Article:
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Pediatrics. 2010 May;125(5):e1226-35. doi: 10.1542/peds.2009-1567. Epub 2010 Apr 19.

Systematic evidence review of newborn screening and treatment of severe combined immunodeficiency.

Author information

  • 1Center for Child and Adolescent Health Policy, Mass General Hospital for Children, Boston, Massachusetts, USA. ellen.lipstein@cchmc.org

Abstract

CONTEXT:

Severe combined immunodeficiency (SCID) is a group of disorders that leads to early childhood death as a result of severe infections. Recent research has addressed potential newborn screening for SCID.

OBJECTIVE:

To conduct a systematic review of the evidence for newborn screening for SCID, including test characteristics, treatment efficacy, and cost-effectiveness.

METHODS:

We searched Medline and the OVID In-Process & Other Non-Indexed Citations databases. We excluded articles if they were reviews, editorials or other opinion pieces, or case series of fewer than 4 patients or if they contained only adult subjects or nonhuman data. The remaining articles were systematically evaluated, and data were abstracted by 2 independent reviewers using standardized tools. For topics that lacked published evidence, we interviewed experts in the field.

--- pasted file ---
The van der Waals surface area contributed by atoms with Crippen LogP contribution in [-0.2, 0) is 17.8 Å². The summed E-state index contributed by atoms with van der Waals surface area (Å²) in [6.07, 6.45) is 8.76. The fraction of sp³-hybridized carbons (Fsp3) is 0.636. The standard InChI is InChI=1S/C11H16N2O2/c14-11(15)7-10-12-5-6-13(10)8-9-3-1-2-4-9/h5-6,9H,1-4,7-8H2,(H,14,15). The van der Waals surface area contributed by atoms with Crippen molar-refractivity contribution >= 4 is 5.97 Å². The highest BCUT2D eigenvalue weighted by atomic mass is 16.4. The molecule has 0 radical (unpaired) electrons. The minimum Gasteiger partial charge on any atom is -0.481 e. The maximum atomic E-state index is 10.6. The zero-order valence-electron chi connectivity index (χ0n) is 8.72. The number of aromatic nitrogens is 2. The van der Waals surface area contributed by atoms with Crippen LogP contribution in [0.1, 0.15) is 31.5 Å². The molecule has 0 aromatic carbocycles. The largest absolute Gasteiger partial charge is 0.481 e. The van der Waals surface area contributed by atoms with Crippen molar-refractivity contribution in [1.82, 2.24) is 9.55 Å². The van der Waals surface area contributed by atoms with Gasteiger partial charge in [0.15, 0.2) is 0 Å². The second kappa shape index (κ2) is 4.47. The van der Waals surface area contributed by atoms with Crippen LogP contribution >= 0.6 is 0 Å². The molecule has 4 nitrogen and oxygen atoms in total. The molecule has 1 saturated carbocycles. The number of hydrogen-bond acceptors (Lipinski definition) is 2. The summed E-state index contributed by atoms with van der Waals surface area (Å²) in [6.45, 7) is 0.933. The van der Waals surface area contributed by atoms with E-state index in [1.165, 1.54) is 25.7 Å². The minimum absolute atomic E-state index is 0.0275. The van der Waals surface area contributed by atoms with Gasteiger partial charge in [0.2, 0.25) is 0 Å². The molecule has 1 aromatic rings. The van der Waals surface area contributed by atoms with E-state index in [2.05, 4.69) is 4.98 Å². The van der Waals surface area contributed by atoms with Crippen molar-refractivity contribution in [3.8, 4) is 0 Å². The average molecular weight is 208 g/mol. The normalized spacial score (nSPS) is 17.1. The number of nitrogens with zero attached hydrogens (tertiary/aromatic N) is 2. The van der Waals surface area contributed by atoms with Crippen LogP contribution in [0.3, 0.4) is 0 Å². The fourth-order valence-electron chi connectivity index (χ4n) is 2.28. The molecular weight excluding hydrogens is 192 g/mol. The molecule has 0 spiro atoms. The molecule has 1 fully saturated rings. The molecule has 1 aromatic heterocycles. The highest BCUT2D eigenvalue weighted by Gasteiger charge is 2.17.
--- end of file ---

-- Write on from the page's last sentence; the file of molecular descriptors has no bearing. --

RESULTS:

The initial search resulted in 719 articles. Twenty-six met inclusion criteria. The results of several small studies suggested that screening for SCID is possible. Interviews revealed that 2 states have begun pilot screening programs. Evidence from large case series indicates that children receiving early stem-cell transplant for SCID have improved outcomes compared with children who were treated later. There is some inconclusive evidence regarding the need for donor-recipient matching and use of pretransplant chemotherapy. Few data on the cost-effectiveness of a SCID-screening program.

CONCLUSIONS:

Evidence indicates the benefits of early treatment of SCID and the possibility of population-based newborn screening. Better information on optimal treatment and the costs of treatment and screening would benefit policy makers deciding among competing health care priorities.

[PubMed - indexed for MEDLINE]
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